SP: Well we’ve been involved with the car right from the start, of course. The main focus for us, in location terms, was probably the interior. That was developed, physically, in Sweden. Bus as I said, we’ve been involved throughout the whole process. Being part of the GME (GM Europe) design organisation, and it’s been a large project, so [head of GME Design] Mark Adams has been the person overseeing the project in its entirety.
SU: Do you tend to put more emphasis, personally – whether it comes down to the ownership experience or driving experience or just getting attached to the car – do you tend to think more in terms of exterior or interior?

Read morePart 3 – Interview with Simon Padian from Saab Design

Part 2 – Interview with Simon Padian from Saab Design

A few weeks ago in Frankfurt, I was fortunate enough to sit down (in a Saab 9-3x) and have a good long chat with Simon Padian about all things to do with Saab Design. We covered a lot of different subjects over the course of around 45 minutes and this is the second part of that interview.
Part 1 is here.

Simon Padian
Again, my thanks to Simon for the interview and insights. This is part 2 of what will most likely be a three-part transcription.
——
Saabs United: Can you run us quickly – if it can be done quicky – through the design process? So for example, “we’ve going to build X class of car” – is that where it starts?
Simon Padian: The starting point is, I suppose, what we call the portfolio dicussions, it’s where we say “OK, what kind of cars are we going to need in X-number of years?” What kind of role they should have, what should it be built on? And obviously we’re involved at that point, because design’s all about looking ahead and we’ve obviously got a lot to say about that. So then when a car’s been identified and it’s like “OK, we’re going to do that kind of product” then you start looking at the architecture and there’s a lot of discussions backwards and forwards in terms of “well, from a design perspective, we want to reduce the front overhang as much as possible… we want to widen the track… we want to get the proportions right” because that’s the starting point, really, the proportions. Once you’ve locked in some of those parameters, then you’ve got to live with those proportions, basically. It’s very difficult to do a good design if you haven’t got good proportions. They’re the building blocks. If your overhang’s too long at the front and your track’s very narrow and it’s tall – it doesn’t matter how good the design is, it’s never going to look right. So you try and establish all those parts. There’s lots of discussion – detailed discussions around the architecture, the position of the windscreen, for example. We’re working a lot with engineering and what tends to happen is that you at least try and narrow it down to bandwidth. So there’s a little bit of freedom because of all the packaging and components…..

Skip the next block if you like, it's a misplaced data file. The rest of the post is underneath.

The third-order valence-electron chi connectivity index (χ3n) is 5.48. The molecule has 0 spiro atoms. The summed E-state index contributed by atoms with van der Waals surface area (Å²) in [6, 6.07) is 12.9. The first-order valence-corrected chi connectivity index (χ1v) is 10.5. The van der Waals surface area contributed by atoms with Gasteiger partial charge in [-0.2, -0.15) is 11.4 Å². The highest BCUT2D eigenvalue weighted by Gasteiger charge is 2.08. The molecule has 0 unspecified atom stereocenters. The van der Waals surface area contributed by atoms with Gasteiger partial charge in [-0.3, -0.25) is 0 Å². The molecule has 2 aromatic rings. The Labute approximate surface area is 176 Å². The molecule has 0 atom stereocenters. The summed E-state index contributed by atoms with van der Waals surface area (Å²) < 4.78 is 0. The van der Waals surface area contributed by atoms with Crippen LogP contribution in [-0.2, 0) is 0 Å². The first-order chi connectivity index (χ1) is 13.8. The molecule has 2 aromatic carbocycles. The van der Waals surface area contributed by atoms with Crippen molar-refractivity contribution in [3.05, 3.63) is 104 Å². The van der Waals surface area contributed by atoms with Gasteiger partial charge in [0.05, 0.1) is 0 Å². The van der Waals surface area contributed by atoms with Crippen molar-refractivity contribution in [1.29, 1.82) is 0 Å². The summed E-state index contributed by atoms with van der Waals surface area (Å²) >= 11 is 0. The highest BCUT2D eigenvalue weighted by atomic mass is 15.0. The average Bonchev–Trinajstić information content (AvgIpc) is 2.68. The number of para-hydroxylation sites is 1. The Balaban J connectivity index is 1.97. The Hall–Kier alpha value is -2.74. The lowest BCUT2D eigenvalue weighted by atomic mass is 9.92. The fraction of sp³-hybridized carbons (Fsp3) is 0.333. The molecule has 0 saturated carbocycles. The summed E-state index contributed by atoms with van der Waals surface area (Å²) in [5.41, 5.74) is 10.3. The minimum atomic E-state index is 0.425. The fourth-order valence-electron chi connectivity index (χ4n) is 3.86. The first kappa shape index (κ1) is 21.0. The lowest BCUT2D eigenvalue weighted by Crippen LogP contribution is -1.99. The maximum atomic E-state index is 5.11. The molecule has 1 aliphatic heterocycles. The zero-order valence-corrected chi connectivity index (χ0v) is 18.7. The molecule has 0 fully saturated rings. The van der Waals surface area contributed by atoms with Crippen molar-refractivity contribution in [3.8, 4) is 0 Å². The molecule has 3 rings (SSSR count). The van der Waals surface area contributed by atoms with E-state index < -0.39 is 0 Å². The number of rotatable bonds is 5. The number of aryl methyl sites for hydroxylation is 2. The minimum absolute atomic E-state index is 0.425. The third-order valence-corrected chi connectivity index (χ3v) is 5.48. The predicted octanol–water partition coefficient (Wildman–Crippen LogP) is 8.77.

SU: …everything’s got to fit in….
SP: Yeah, everything’s got to work. So usually you can say, OK, the touch-down point for the windscreen, for example, that can come anywhere within, say, a 100mm bandwidth, and that way you know your limits in terms of how the design can be or where the surface is going to go. Things like roof height, we’re always trying to push the roof down, of course, because it makes the car look more dynamic, but you’ve got a limit to how low you can sit in the car, how much headroom you need so that people can fit in it. So all these kind of things. The biggest one at the moment, which is effecting everybody is the front end, in terms of the pedestrian protection. All the regulations are getting a lot tougher now….

Read morePart 2 – Interview with Simon Padian from Saab Design